But this argument between IMDB and the actress points to a much bigger issue, and it’s not the one about IMDB making its living trading on other’s data, whether from Hollywood or the users who add to the IMDB system for free, which I would understand is a fairly selfish undertaking by IMDB.

    Why should IMDB be able to operate “selfishly” by publishing people’s personal data, outside their discretion, and the actress in question not be able to “selfishly” make a living by trading in her looks for salary? I would say IMDB is pretty hypocritical here. And do they really think the Judge, the public, or the Hollywood set they make money from, are that stupid that we wouldn’t understand that IMDB is selfish too?

    I understand from reading the Hollywood Reporter article that the IMDB believes she may be the same actress that years ago tried to change her birthday, submitted by a previous agent to IMDB. Since IMDB believes this is an issue of fraud (they have no proof), they now want the identity of the actress made public. But since the old information isn’t part of the case, does it really matter? Yes, I get that actresses have lied about their ages for a long time, but is it really “in the public interest” to out this woman? It’s definitely in her economic interest not to out her, so i just think Amazon-IMDB are being nasty and frankly it seems frivolous of them to try to out her.

    But this is really beside the point.

    The Larger Issue

    I believe people should be able to choose what personal information is shown about them on websites.. especially data that isn’t or wasn’t before the past 10 years, public. It’s easy to dismiss this as vanity or frivolous.. but as more and more personal data is out there, and as people lose control of it.. it points to a much larger issue: how do individuals control information about them that doesn’t really need to be public?

    I can see that by having her age obscured, the people who hire her would just think of her age based upon appearance.. which is actually for an actress or actor, probably a good measure. Giving the specific age will plant that in producer’s and public’s heads. So I can see her point.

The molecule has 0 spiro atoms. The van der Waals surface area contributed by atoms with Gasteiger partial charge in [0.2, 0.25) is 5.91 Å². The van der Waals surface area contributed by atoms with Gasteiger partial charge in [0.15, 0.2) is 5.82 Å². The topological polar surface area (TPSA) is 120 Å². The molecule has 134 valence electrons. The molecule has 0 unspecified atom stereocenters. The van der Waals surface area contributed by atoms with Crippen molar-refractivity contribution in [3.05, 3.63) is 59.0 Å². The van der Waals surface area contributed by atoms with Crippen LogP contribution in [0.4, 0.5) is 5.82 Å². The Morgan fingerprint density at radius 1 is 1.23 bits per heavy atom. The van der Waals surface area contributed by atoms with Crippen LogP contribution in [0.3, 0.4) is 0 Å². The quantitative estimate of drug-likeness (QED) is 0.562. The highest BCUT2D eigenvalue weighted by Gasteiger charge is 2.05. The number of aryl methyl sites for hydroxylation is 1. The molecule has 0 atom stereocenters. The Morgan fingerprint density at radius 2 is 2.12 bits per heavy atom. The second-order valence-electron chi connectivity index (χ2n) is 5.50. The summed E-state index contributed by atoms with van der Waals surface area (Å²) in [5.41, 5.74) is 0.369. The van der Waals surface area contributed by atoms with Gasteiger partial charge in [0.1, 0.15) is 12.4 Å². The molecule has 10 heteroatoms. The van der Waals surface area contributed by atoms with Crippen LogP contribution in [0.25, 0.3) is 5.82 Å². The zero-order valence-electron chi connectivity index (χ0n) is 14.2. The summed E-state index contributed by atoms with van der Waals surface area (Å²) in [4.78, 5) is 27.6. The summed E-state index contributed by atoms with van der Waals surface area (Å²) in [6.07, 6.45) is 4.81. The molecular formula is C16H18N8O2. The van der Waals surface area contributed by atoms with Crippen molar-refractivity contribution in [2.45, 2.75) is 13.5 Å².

Rather than get into a discussion of harms and “how bad is it” about one or another data breaches, I think the real question is:

    What kind of society do we want to have, where everyone’s data is public and out of their control? What does it do to us, to devolve into a totalitarian model where everyone is afraid because frankly, everyone has something to hide? Or maybe their friends do.

    Right now, life and health insurance companies are telling the press and their investors that they are screening people in Facebook. And it’s not just you under scrutiny. It’s your friends. This was covered extensively in the Wall Street Journal “what they know” series a year ago. There are also finance companies that are telling users to “unfriend” anyone they are connected to in Facebook with bad credit… because when you are reviewed, friends with bad credit will reflect on you.

    This issue of personal data and control is much larger than an actress and her age being displayed without her consent.

    It’s about how we allow others to show information about us, verses having control of it ourselves. I think for a civil and democratic society to work, we can’t leave that up to companies with no oversight and a big profit motive, but instead need to think about giving the individual ultimate control over certain types of personal data.

    So while the actress may be vain, may be trying to gloss over her age, or may just be reflecting the economic realities of her profession, which i do think are real, and we may poo-poo this as silly, this lawsuit reflects the much greater tension about personal data and control and actually could be a really interesting test case, given that we don’t have much privacy law in the US.